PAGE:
John Edmonds’s Two Spirits (2019) both haunts and seduces. In the photograph, a bare-chested man wears a Baga bird mask from Guinea. Behind him hangs an African kuba cloth. In this ghostly work shot using multiple exposures, the masked head, in motion, appears doubled, while the sculpted chest of the subject is relaxed and steady. The title, which invokes the Baga people’s spiritual and ritualistic uses of masking, might refer to a concept among North American indigenous communities to describe nonbinary gender identities. “There is a difference between history and art history,” Edmonds said of the work in Interview. “Many masks and objects have been taken out of their original context and history, and as an African American, I’m interested in handling that.” Two Spirits also reflects the oscillation between masking and unclothing that more generally undergirds Edmonds’s exploration of race, history, sexuality, and class.
Wearing a mask, of course, can allude to W.E.B. Du Bois’s famous quote about double consciousness, but in Edmonds’s work it also references the nuanced and often quiet relationships between queer black men. The critic and curator Hilton Als has described how affecting he finds Edmonds’s work; responding to Edmonds’s 2014 video Shotgun, Als wrote in The New Yorker, “In it, two black men took turns blowing weed smoke into each other’s mouths. I was startled and moved by the intimacy of the piece, and, while watching it, I was saddened by the fact that the movie John had made was unusual, in part, because it showed two black men being loving, close, and how unusual was that?”
This was a big summer for Edmonds, who earned an MFA at Yale in 2016, and whose well-received series of portraits featuring young black men, many in du-rags and hoodies with their backs to the camera, was collected last year in his first book, Higher. Some photographs from this series, along with newer works, are featured in this year’s Whitney Biennial. Running concurrently with the Biennial, a solo exhibition, “Between Pathos and Seduction,” was on view at the Company Gallery in New York from June 6 through July 27. And in early July, Edmonds was awarded the Brooklyn Museum’s inaugural UOVO Prize for emerging Brooklyn-based artists, which includes a cash prize, a public installation, and a solo exhibition at the museum in 2020.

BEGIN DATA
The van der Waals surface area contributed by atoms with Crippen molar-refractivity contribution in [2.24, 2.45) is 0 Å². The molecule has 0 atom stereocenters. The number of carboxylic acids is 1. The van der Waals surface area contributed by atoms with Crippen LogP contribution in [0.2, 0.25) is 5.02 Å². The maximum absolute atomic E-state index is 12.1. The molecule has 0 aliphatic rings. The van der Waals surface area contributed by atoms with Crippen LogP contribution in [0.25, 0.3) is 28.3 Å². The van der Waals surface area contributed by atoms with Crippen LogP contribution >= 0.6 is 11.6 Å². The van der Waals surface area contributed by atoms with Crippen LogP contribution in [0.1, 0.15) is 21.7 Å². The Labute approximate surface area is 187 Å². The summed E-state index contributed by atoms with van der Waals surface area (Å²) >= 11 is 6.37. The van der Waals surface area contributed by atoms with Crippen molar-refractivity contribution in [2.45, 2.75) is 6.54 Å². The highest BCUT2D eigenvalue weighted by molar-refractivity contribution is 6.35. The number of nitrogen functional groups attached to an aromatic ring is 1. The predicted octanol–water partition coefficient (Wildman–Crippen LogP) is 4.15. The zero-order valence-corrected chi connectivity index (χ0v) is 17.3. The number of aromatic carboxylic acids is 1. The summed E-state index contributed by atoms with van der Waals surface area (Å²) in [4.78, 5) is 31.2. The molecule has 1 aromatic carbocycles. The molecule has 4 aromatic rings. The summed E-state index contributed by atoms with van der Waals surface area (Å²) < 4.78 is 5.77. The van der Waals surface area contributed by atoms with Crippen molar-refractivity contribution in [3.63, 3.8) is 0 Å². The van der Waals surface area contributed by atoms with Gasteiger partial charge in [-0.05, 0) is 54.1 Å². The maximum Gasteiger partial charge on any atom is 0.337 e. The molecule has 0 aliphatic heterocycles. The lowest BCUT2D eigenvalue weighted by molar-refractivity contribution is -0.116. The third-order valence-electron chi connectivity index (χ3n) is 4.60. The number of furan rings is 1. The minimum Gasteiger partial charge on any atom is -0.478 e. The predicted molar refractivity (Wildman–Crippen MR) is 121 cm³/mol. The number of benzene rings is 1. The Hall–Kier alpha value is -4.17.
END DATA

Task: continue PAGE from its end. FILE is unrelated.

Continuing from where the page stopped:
Amid all this recent recognition, Edmonds’s work has also been used to literally illustrate recent debates about black art, institutional inclusion, and art criticism. Paired with essays sparked by the Biennial, Edmonds’s photographs have served as a visual shorthand for the latest perennial debates about exclusivity in the art world. His images are evocative for their art-historical references, nods to canonical photographers, and utterly contemporary representations of black subjectivity, sexuality, and desire. Because his photographs are at once so accessible and historically layered, some critics and editorial teams reproduce his art seemingly as a stand-in for contemporary black art generally, as well as for black artists’ centuries-long struggle to be included in publications, museums, and other institutions.